There have been great advances in the world of technology over the years…and the world of dentistry is no different. Dental Implants being just one such example.
Dental Implants were first placed in the jaw decades ago and to this day, the concept is similar to what it was then; a metallic screw placed into the jaw bone to replace the root of a tooth: it’s the same principle used today!
What has changed however, are the materials, size of the implants, imaging techniques, amongst other things.
Due to their high level of success and predictability, dental implants have become the standard when replacing a tooth.
Unfortunately, some people may be in a situation where they want to have an implant, but can’t afford it at this particular time of their life.
Insurance companies are not very generous in terms of their coverage for them. They tend to cover for a root canal procedure, but not an implant, which is good if the tooth can be saved. But many times a tooth can’t be saved and an implant is the best solution.
It may be a good time to review the blog “Hopeless teeth…knowing when to call it quits.” This blog will reacquaint you with the situations in which a tooth cannot be saved.
The ideal treatment for a tooth with a deep cavity that goes into the nerve is:
1) Root Canal
2) Post and Fill
But, there are times when there’s been too much destruction of a tooth to consider doing step three. A crown just won’t work.
Instead, we may choose to do up to step B. We do a root canal and then put in a post and functional filling. In this way, we accomplish three things:
1) We maintain the biting surface, as opposed to if no tooth were present at all. Though biting with the tooth is limited because the tooth is more fragile now that it has a large filling and a root canal. We actually advise people to not eat on ‘these’ teeth.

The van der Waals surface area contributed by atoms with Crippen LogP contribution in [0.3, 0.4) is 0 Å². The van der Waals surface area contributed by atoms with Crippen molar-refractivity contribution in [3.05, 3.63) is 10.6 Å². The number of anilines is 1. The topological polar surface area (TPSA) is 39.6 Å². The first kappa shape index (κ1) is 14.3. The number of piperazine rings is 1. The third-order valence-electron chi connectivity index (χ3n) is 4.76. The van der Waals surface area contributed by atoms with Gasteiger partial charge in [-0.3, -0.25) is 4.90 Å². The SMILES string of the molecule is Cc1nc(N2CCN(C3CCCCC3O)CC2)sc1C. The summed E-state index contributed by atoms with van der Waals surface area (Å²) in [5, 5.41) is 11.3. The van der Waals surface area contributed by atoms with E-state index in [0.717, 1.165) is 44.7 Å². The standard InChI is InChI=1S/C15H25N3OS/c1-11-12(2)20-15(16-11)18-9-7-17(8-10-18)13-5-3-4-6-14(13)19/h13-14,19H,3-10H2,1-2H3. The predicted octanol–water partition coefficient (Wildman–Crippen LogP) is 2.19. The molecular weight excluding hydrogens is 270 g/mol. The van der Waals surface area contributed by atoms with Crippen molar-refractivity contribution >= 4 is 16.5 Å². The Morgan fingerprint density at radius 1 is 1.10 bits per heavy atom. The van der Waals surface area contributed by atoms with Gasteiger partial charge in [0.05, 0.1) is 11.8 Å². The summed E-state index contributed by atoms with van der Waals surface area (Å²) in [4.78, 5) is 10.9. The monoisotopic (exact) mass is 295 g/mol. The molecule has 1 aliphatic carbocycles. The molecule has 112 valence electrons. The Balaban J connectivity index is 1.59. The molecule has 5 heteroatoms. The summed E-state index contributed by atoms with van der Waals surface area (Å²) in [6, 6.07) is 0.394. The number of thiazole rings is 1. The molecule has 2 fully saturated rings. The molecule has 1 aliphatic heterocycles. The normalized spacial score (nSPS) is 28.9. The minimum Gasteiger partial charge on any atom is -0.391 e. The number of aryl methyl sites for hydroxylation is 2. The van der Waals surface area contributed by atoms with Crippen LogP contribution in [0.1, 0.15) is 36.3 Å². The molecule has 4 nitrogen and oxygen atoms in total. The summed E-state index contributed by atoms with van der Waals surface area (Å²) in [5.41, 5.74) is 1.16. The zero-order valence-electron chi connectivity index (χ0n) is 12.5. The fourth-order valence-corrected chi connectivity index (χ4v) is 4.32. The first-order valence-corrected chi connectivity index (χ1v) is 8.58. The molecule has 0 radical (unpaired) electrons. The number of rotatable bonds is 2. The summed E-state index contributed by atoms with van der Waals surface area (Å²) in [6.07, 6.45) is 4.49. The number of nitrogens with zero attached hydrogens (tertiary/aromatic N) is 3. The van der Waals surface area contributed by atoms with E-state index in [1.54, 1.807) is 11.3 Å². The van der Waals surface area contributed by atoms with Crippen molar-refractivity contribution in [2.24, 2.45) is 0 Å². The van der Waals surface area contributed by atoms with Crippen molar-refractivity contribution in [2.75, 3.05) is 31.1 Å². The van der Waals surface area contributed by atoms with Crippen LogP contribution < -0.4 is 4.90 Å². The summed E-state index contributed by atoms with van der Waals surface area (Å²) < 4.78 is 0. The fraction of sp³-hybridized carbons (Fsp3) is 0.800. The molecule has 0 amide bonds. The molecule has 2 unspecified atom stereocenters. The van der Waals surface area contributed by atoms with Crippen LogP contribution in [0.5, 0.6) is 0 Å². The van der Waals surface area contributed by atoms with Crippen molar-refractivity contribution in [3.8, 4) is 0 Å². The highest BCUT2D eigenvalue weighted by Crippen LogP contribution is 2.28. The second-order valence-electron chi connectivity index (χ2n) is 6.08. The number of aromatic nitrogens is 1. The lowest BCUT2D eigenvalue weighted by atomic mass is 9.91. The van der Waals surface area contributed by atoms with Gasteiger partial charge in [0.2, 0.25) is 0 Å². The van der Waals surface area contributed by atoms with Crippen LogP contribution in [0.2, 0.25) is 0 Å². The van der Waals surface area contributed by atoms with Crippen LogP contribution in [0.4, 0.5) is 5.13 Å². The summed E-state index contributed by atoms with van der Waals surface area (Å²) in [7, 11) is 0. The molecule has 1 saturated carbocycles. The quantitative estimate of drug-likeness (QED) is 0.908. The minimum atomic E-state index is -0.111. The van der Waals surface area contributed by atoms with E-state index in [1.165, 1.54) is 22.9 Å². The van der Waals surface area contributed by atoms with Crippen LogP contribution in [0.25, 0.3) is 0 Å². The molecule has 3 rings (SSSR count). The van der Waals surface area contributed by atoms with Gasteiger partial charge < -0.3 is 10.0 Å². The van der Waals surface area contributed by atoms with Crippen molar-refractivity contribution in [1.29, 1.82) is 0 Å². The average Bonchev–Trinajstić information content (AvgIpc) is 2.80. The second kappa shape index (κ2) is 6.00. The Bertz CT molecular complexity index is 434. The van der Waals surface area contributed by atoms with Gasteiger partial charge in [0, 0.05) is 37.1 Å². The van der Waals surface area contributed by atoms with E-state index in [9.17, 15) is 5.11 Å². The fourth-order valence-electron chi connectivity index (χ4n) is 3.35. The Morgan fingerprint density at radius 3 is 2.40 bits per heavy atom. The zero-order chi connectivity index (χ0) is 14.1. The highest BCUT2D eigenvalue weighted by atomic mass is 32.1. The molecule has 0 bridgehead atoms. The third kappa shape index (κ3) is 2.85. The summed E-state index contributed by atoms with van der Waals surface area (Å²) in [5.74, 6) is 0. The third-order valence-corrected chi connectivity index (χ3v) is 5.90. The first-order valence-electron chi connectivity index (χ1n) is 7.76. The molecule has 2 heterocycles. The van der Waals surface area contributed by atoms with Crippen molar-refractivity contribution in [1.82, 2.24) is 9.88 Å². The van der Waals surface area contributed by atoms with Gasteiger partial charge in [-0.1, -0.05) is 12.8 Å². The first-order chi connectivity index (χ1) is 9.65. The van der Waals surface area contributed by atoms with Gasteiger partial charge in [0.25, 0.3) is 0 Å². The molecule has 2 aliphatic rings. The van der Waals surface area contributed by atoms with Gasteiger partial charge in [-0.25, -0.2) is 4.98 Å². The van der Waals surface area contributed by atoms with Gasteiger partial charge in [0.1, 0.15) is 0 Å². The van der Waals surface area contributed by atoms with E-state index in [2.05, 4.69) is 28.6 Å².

2) It keeps the ‘gap’ filled so there will be no drifting of other teeth.
3) It preserves and maintains the underlying bone for a future implant.
The Purpose of Holding on to These Teeth
In many situations we’re just trying to hold onto the tooth and the underlying root as long as we can. This is so that we preserve and maintain the bone (for a future implant) which is holding the root in the jaw. At times, it’s a bit of a stretch to try to save the tooth, but it’s well worth it.
What we’re basically trying to do is maintain and hold on to the ‘weakened tooth’ for as long as we can.
I always let the patient know that the tooth, in this weakened state, is just a temporary ‘fix’ and they should just hold onto it until they can get something more permanent like an implant.
A dental implant is the ideal solution in most cases!
Is a dental implant the right choice for you? To learn more, read my latest article titled are dental implants for me?
About Dr. Axelrad
Practicing dentistry for more than 23 years, Dr. Robert Axelrad has owned and managed his own dental practice since 1997. Affectionately known as ‘Brampton’s Gentle Dentist’, he moved his practice to its current, state-of-the-art dental office in Brampton in 2002 to accommodate his growing list of happy patients.